The LGA says this is clear evidence of the urgent need for the forthcoming Spending Review to invest further in children’s social care. This includes sufficient funding to provide preventative and early help services to help avoid situations escalating into acts of abuse and harm on children and young people. The LGA has repeated its call for the £1.7 billion removed from the Early Intervention Grant since 2010 to be reinstated.
The LGA is also calling for a cross-Whitehall strategy that puts children and young people at the heart of recovery and ensures local safety nets are properly resourced and well organised.
It says the Government’s independent review of children’s social care is a vital opportunity to help ensure sufficient resources are available to give all families and children the support they need and deserve.
Cllr Anntoinette Bramble, Chair of the LGA’s Children and Young People Board, said the rise in serious incident notifications is particularly harrowing and a huge cause for concern.
“The pandemic has put extra pressure on families, particularly those living in difficult circumstances, which can fuel harmful acts of abuse or neglect on children. Councils have been working hard with their partners to identify this and provide the help children need, but it is vital that children’s social care services are funded to meet this need.
“The Independent Review of Children’s Social Care has already identified that there is no situation in the current system where we will not need to spend more to keep children safe. The Government must heed this warning.
“We also want to work with government to produce a cross-Whitehall strategy for children and young people, clearly articulating the role that all departments will play in keeping children safe and well. It is only by working together that we can effectively safeguard our most vulnerable young people.”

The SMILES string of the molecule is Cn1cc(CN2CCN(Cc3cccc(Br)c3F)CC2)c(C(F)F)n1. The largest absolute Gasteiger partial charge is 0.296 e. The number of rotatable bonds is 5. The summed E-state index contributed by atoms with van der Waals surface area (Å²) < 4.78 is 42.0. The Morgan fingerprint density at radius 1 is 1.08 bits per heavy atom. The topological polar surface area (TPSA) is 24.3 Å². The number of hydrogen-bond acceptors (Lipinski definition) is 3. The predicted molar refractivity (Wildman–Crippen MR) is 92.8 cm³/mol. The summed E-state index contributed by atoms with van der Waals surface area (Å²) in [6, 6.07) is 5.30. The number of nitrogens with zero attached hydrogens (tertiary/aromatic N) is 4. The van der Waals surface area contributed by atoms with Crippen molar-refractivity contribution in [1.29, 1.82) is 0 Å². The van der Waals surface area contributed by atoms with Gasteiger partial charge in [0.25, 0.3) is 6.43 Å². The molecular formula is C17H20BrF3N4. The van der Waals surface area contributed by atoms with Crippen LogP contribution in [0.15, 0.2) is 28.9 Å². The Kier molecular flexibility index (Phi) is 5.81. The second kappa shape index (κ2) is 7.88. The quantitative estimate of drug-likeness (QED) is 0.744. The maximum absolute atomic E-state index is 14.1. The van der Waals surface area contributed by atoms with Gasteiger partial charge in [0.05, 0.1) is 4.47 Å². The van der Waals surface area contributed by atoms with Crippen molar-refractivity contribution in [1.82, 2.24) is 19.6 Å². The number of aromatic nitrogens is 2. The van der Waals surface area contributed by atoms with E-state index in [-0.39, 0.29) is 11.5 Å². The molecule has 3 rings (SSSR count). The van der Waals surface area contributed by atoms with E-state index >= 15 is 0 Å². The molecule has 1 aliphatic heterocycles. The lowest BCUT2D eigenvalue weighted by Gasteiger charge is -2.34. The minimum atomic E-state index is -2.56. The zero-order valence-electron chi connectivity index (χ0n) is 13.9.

Commenting on council budget deficits, Association of Directors of Children’s Services (ADCS) Vice President, Steve Crocker, said the impact of rising council deficits on children’s services cannot be overstated.
“Council funding was in a parlous state before the pandemic hit with local authorities having had their budgets cut by around half over the last decade. The past 18 months has created a perfect storm for our finances as costs have significantly increased and many vital income streams have reduced. Indeed, research from the Institute for Fiscal Studies noted that councils faced a £2bn funding shortfall in the previous financial year to deal with the costs of the pandemic.
“Local authorities have sought to manage these pressures but in order to ensure our communities thrive in a post Covid-19 world we need proper, sustainable, and equitable funding from central government. If we don’t get the funding we need, councils will have to make difficult choices about the future of valued local services and exhaust their reserves when we should be focussing efforts on the continued effect of the pandemic and helping children, families and communities recover.
“Councils have worked hard to manage demand and protect the most vulnerable, but they have been left with no other option but to perversely cut the very services that enable us to intervene early before crisis hits. This is a false economy and is storing up huge financial and human costs for the future. Now more than ever we need to work with children and families who are at risk of poor outcomes at the earliest possible stage, but only with adequate long-term national investment can we continue to provide this vital support.”
View a breakdown of the budget shortfalls for each council: https://councilcuts.unison.org.uk/data-visualisation/p/1